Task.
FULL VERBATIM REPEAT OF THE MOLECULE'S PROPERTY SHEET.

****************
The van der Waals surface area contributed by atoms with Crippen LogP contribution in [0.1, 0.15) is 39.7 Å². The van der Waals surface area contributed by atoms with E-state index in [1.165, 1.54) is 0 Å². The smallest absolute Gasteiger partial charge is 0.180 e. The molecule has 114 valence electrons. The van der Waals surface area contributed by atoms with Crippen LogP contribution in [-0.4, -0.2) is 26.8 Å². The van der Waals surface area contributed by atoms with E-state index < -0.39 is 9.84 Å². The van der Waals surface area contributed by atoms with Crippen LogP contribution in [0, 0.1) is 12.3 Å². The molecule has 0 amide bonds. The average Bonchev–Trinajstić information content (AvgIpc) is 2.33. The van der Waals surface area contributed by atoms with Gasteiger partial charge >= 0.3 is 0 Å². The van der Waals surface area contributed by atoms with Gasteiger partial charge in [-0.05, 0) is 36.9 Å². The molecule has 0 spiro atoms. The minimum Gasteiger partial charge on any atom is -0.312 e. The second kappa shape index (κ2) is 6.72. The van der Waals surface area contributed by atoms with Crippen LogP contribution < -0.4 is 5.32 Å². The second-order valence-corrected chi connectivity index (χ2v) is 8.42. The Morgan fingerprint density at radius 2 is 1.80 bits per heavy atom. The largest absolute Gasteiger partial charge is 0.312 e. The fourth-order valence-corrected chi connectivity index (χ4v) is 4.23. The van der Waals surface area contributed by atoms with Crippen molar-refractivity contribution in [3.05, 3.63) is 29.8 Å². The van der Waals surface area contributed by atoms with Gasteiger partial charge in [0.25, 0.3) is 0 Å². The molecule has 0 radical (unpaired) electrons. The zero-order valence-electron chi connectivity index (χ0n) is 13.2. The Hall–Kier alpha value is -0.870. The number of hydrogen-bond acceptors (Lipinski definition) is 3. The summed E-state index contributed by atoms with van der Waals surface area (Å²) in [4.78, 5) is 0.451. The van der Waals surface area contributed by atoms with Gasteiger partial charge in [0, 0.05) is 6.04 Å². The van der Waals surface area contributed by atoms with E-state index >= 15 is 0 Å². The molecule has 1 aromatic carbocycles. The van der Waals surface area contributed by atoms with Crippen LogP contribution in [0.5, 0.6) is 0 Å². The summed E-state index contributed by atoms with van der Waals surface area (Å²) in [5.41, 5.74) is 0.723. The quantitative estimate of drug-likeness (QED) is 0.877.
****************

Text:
The van der Waals surface area contributed by atoms with Crippen LogP contribution in [0.1, 0.15) is 39.7 Å². The van der Waals surface area contributed by atoms with E-state index in [1.165, 1.54) is 0 Å². The smallest absolute Gasteiger partial charge is 0.180 e. The molecule has 114 valence electrons. The van der Waals surface area contributed by atoms with Crippen LogP contribution in [-0.4, -0.2) is 26.8 Å². The van der Waals surface area contributed by atoms with E-state index < -0.39 is 9.84 Å². The van der Waals surface area contributed by atoms with Crippen LogP contribution in [0, 0.1) is 12.3 Å². The molecule has 0 amide bonds. The average Bonchev–Trinajstić information content (AvgIpc) is 2.33. The van der Waals surface area contributed by atoms with Gasteiger partial charge >= 0.3 is 0 Å². The van der Waals surface area contributed by atoms with Gasteiger partial charge in [-0.05, 0) is 36.9 Å². The molecule has 0 spiro atoms. The minimum Gasteiger partial charge on any atom is -0.312 e. The second kappa shape index (κ2) is 6.72. The van der Waals surface area contributed by atoms with Crippen LogP contribution < -0.4 is 5.32 Å². The second-order valence-corrected chi connectivity index (χ2v) is 8.42. The Morgan fingerprint density at radius 2 is 1.80 bits per heavy atom. The largest absolute Gasteiger partial charge is 0.312 e. The fourth-order valence-corrected chi connectivity index (χ4v) is 4.23. The van der Waals surface area contributed by atoms with Crippen molar-refractivity contribution in [3.05, 3.63) is 29.8 Å². The van der Waals surface area contributed by atoms with Gasteiger partial charge in [0.25, 0.3) is 0 Å². The molecule has 0 radical (unpaired) electrons. The zero-order valence-electron chi connectivity index (χ0n) is 13.2. The Hall–Kier alpha value is -0.870. The number of hydrogen-bond acceptors (Lipinski definition) is 3. The summed E-state index contributed by atoms with van der Waals surface area (Å²) in [4.78, 5) is 0.451. The van der Waals surface area contributed by atoms with Gasteiger partial charge in [0, 0.05) is 6.04 Å². The van der Waals surface area contributed by atoms with E-state index >= 15 is 0 Å². The molecule has 1 aromatic carbocycles. The van der Waals surface area contributed by atoms with Crippen LogP contribution in [0.5, 0.6) is 0 Å². The summed E-state index contributed by atoms with van der Waals surface area (Å²) in [5.41, 5.74) is 0.723. The quantitative estimate of drug-likeness (QED) is 0.877.